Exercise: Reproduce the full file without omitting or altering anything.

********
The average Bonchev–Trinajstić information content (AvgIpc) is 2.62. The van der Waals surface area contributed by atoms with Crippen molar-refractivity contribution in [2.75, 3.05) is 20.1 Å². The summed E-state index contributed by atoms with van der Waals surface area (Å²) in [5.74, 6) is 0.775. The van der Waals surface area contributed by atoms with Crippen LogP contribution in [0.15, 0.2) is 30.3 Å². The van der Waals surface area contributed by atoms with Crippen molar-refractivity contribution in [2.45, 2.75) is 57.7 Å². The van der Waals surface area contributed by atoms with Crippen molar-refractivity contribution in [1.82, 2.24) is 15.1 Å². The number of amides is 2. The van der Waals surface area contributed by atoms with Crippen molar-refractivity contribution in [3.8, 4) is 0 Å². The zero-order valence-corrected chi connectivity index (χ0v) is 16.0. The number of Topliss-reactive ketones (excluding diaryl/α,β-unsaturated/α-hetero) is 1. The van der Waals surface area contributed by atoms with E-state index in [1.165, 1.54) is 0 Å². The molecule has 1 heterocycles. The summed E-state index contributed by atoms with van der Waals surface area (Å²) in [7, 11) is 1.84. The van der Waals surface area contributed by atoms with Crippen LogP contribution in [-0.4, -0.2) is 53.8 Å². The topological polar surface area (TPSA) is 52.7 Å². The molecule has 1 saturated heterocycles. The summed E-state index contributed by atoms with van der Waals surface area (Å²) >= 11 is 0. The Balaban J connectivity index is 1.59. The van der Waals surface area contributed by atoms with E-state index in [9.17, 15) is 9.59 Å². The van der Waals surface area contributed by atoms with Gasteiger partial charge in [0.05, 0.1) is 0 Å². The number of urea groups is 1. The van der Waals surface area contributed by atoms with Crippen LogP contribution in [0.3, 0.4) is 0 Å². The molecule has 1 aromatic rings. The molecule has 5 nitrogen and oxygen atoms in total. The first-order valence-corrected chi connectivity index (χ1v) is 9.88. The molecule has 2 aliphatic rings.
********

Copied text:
The average Bonchev–Trinajstić information content (AvgIpc) is 2.62. The van der Waals surface area contributed by atoms with Crippen molar-refractivity contribution in [2.75, 3.05) is 20.1 Å². The summed E-state index contributed by atoms with van der Waals surface area (Å²) in [5.74, 6) is 0.775. The van der Waals surface area contributed by atoms with Crippen LogP contribution in [0.15, 0.2) is 30.3 Å². The van der Waals surface area contributed by atoms with Crippen molar-refractivity contribution in [2.45, 2.75) is 57.7 Å². The van der Waals surface area contributed by atoms with Crippen molar-refractivity contribution in [1.82, 2.24) is 15.1 Å². The number of amides is 2. The van der Waals surface area contributed by atoms with Crippen molar-refractivity contribution in [3.8, 4) is 0 Å². The zero-order valence-corrected chi connectivity index (χ0v) is 16.0. The number of Topliss-reactive ketones (excluding diaryl/α,β-unsaturated/α-hetero) is 1. The van der Waals surface area contributed by atoms with E-state index in [1.165, 1.54) is 0 Å². The molecule has 1 heterocycles. The summed E-state index contributed by atoms with van der Waals surface area (Å²) in [7, 11) is 1.84. The van der Waals surface area contributed by atoms with Crippen LogP contribution in [-0.4, -0.2) is 53.8 Å². The topological polar surface area (TPSA) is 52.7 Å². The molecule has 1 saturated heterocycles. The summed E-state index contributed by atoms with van der Waals surface area (Å²) >= 11 is 0. The Balaban J connectivity index is 1.59. The van der Waals surface area contributed by atoms with E-state index in [9.17, 15) is 9.59 Å². The van der Waals surface area contributed by atoms with Gasteiger partial charge in [0.05, 0.1) is 0 Å². The number of urea groups is 1. The van der Waals surface area contributed by atoms with Crippen LogP contribution in [0.3, 0.4) is 0 Å². The molecule has 1 aromatic rings. The molecule has 5 nitrogen and oxygen atoms in total. The first-order valence-corrected chi connectivity index (χ1v) is 9.88. The molecule has 2 aliphatic rings.